Forget cars, what’s happening with airplanes?
Vehicular hacking burst on to the scene in 2015 and grabbed a lot of security headlines, but we should be worried about all the things we don’t know regarding attacks on airplanes. About the time researchers Charlie Miller and Chris Valasek were exploiting a Chrysler’s UConnect infotainment system to remotely control a 2014 Chrysler Jeep Cherokee, there were reports the group behind the OPM breach had successfully obtained records of origins and destinations of United Airlines passengers, as well as passenger manifests. Another group of attackers also disrupted the IT systems for LOT Polish Airways, which resulted in the airline canceling 20 flights and grounding 1,400 passengers.
Then of course there’s the FBI’s claim that security researcher Chris Roberts caused a plane’s engine to climb when he was poking around aircraft systems while on a United Airlines flight. The jury’s out on whether Roberts actually managed to take over the jet.
Should these attacks concern us? Are airplanes at risk? Both United and LOT have refused to provide any information on the issues.
“The scary answer here is that we don’t know, and that’s both surprising and unsurprising at the same time,” said Johnathan Kuskos, manager of the threat research center at WhiteHat Security.
There are two different types of attacks to worry about. One targets IT systems, such as the airline website and check-in kiosks at the airport. The other targets onboard systems that actually power and control the aircraft. The onboard systems tend to be heavily sandboxed and are locked down. IT systems are more at risk. And according to WhiteHat’s vulnerability statistics report, every online application has at least one serious vulnerability.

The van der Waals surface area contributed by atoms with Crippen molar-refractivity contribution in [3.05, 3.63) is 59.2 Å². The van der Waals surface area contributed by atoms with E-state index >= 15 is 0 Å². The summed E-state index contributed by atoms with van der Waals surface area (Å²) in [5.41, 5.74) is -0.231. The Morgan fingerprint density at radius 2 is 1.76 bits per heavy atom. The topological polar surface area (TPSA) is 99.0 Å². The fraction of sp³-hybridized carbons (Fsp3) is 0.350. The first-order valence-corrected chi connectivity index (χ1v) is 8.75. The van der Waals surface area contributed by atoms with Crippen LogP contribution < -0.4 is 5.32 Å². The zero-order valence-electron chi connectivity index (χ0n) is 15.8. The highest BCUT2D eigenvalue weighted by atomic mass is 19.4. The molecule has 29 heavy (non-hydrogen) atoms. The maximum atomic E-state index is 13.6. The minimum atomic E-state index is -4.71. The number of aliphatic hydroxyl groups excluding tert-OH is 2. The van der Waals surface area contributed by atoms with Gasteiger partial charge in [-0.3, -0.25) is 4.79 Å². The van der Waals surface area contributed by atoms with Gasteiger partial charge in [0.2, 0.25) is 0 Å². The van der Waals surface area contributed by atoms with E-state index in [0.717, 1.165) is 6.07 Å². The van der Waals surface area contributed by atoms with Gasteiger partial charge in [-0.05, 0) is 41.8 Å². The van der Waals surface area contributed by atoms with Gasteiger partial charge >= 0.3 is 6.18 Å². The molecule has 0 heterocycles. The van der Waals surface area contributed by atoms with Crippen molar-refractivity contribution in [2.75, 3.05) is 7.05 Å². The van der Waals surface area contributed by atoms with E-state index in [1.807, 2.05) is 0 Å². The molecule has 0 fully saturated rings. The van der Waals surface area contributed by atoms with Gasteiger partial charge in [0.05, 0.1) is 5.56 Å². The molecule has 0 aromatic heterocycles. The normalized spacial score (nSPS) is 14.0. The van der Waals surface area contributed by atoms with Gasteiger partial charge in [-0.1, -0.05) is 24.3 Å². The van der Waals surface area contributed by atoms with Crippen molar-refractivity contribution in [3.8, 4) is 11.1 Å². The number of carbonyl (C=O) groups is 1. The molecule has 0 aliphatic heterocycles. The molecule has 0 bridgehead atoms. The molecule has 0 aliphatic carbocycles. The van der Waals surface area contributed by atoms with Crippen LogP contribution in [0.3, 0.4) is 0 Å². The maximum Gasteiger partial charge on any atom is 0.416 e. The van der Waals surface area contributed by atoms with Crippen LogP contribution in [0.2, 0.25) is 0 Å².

“It’s hard to imagine that a professional criminal syndicate or state-sponsored hackers haven’t targeted these major airlines yet,” Kuskos said.
Getting around Apple’s walled garden
Palo Alto Networks this year uncovered XcodeGhost, a malware attack that infected iOS applications and existed in the App Store for months before being detected. The attack relied on iOS developers downloading a compromised version of Xcode, the iOS dev kit. Compromising a toolchain is not a new attack method, and XcodeGhost was extremely successful at infecting developers on a wide scale. The real danger lies in what lessons the XcodeGhost team learned from its success and how it will try again.
The way the malware infected iOS apps before they were distributed into the App Store was completely new, said Ryan Olson, intelligence director at Palo Alto Networks. Developers are vulnerable and attackers can piggy-back on their apps into the App Store, past Apple’s vaunted security measures.
“While the XcodeGhost malware was not particularly dangerous, it was groundbreaking in the way it gained access to millions of devices,” Olson said.
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